Box Turtle Bulletin’s Jim Burroway notes that today is the 27th anniversary since former GOP presidential candidate and Nixon adviser Pat Buchanan published an op-ed in the New York Post arguing that the AIDS epidemic was just God seeking revenge against gay people. As Randy Shilts describes it in The Band Played On, Buchanan’s piece preceded President Ronald Reagan’s comments on the crisis and served as a trial balloon for influential figures on the religious right:
“The sexual revolution has begun to devour its children. And among the revolutionary vanguard, as Gay rights activists, the morality rate is highest and climbing….The poor homosexuals — they have declared war upon nature, and now nature is exacting an awful retribution,” Buchanan wrote.
Like most extremists, Buchanan did not strive for any particular consistency in his arguments. He drew on Kevin Cahill’s assertion of a “conspiracy of silence” about AIDS among doctors to support the contention that liberals were covering up the horrible threat to Americans posted by AIDS-carrying homosexuals. He conjured the image of San Francisco’s police officers putting on their masks and gloves to establish the danger of AIDS. After citing many irrelevant medical statistics, Buchanan concluded by saying no homosexual should be permitted to handle food and that the Democratic party’s decision to hold their next convention in San Francisco would leave delegates’ spouses and children at the mercy of “homosexuals who belong to a community that is a common carrier of dangerous, communicable and sometimes fatal diseases.”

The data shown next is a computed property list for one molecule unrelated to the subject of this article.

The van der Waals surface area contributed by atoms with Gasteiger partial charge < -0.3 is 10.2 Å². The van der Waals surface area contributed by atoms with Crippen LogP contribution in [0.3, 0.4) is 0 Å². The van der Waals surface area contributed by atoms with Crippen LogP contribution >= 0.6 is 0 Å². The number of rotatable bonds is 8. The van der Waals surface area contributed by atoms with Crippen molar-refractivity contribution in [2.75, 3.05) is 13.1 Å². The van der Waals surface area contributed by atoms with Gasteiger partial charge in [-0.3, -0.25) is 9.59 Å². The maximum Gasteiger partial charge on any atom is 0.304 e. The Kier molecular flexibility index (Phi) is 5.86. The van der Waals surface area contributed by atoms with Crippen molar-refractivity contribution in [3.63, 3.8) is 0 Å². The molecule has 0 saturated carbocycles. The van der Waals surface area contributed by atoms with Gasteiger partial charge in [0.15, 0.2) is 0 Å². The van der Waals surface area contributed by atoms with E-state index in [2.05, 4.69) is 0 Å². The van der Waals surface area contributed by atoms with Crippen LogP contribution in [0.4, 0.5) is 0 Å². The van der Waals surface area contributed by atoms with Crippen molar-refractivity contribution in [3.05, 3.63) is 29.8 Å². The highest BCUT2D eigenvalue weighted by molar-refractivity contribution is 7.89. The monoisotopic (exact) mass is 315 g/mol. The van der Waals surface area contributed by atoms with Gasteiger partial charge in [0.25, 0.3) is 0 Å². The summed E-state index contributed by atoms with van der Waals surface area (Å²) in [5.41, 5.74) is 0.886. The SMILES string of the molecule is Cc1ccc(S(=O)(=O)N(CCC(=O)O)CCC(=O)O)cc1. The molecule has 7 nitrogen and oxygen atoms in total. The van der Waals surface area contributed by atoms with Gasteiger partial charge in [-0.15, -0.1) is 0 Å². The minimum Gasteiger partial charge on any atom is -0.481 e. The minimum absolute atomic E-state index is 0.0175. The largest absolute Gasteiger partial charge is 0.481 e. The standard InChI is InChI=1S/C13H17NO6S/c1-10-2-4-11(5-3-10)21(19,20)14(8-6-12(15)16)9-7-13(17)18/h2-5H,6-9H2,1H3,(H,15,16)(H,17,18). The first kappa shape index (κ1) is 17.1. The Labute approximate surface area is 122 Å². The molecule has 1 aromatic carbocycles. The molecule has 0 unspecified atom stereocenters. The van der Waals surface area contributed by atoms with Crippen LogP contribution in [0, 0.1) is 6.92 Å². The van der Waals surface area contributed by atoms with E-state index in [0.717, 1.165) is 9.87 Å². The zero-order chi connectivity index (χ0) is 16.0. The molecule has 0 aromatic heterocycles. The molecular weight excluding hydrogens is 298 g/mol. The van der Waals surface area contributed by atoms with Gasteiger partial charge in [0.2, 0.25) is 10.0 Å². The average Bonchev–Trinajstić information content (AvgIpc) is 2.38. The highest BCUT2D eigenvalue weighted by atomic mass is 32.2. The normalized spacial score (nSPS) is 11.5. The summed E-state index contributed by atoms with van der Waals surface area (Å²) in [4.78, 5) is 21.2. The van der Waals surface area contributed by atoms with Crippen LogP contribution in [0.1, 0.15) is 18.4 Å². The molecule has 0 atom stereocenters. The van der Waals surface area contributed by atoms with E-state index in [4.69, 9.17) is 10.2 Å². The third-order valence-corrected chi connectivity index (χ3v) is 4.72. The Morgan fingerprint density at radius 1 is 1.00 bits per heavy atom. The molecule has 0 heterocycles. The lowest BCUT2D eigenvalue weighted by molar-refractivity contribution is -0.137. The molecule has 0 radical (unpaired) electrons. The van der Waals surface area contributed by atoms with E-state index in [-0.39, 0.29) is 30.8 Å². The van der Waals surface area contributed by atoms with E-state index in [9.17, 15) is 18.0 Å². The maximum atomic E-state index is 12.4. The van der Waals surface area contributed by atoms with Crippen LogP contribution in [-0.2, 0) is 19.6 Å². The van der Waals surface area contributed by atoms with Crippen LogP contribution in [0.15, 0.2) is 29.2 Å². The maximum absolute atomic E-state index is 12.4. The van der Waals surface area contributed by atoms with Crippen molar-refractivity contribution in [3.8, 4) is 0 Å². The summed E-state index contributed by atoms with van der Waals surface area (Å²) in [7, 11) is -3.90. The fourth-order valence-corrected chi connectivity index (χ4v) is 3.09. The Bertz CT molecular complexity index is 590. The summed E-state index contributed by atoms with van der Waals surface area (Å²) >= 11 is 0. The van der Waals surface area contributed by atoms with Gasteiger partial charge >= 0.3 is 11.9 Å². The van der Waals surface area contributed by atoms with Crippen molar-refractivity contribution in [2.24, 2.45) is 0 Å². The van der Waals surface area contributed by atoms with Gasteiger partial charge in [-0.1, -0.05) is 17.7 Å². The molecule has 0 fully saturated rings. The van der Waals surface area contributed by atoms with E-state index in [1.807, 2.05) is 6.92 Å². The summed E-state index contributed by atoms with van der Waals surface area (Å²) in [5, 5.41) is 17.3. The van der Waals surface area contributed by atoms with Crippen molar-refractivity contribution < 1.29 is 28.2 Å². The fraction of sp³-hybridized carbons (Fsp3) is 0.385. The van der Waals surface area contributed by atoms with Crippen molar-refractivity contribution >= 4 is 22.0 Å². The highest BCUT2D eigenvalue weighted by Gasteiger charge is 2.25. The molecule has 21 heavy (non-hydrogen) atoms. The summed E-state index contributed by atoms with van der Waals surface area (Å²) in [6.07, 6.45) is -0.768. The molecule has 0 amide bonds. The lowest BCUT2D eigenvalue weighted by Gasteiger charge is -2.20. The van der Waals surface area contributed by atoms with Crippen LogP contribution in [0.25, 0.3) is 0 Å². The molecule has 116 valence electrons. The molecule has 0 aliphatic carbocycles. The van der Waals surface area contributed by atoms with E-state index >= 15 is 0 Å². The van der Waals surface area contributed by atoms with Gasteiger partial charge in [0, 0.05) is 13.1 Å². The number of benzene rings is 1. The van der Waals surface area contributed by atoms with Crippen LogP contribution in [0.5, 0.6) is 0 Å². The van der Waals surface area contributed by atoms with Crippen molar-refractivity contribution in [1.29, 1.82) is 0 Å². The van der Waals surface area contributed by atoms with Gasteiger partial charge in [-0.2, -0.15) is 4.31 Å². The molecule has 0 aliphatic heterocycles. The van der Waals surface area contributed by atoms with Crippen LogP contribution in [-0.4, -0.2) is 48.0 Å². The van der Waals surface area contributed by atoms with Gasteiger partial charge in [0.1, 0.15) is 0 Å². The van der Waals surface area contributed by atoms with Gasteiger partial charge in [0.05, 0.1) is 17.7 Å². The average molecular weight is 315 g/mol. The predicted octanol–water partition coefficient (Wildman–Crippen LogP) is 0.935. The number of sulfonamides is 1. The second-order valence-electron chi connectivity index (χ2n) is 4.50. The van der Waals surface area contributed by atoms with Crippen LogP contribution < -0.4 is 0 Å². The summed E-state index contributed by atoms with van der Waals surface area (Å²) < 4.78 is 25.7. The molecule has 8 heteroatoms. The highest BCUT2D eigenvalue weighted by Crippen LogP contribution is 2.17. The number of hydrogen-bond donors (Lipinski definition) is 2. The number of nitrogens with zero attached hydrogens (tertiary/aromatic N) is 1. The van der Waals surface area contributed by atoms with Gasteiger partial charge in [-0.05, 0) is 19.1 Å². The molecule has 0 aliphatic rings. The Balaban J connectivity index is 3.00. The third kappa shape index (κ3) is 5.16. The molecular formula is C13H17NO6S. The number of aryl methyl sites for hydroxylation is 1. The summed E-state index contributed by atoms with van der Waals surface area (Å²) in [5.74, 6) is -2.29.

It’s worth pointing out that while public attitudes towards gay people have certainly improved, the above sentiment is still shared by some very influential figures on the religious right. Today’s conservatives — from Bob Vander Plaats of the Family Leader to Bryan Fischer of the American Family Association and beyond — may use milder language when they liken homosexuality to second hand cigarette smoke or argue that gay teachers shouldn’t be allowed near children, but their philosophies and beliefs are ultimately rooted and founded in Buchanan’s homophobia. That history makes Newt Gingrich’s, Tim Pawlenty’s, and Rick Santorum’s willingness to associate with and defend these groups even more outrageous.
Buchanan, meanwhile, continues working as a respected and sought after conservative commentator and serves as a paid contributor on MSNBC.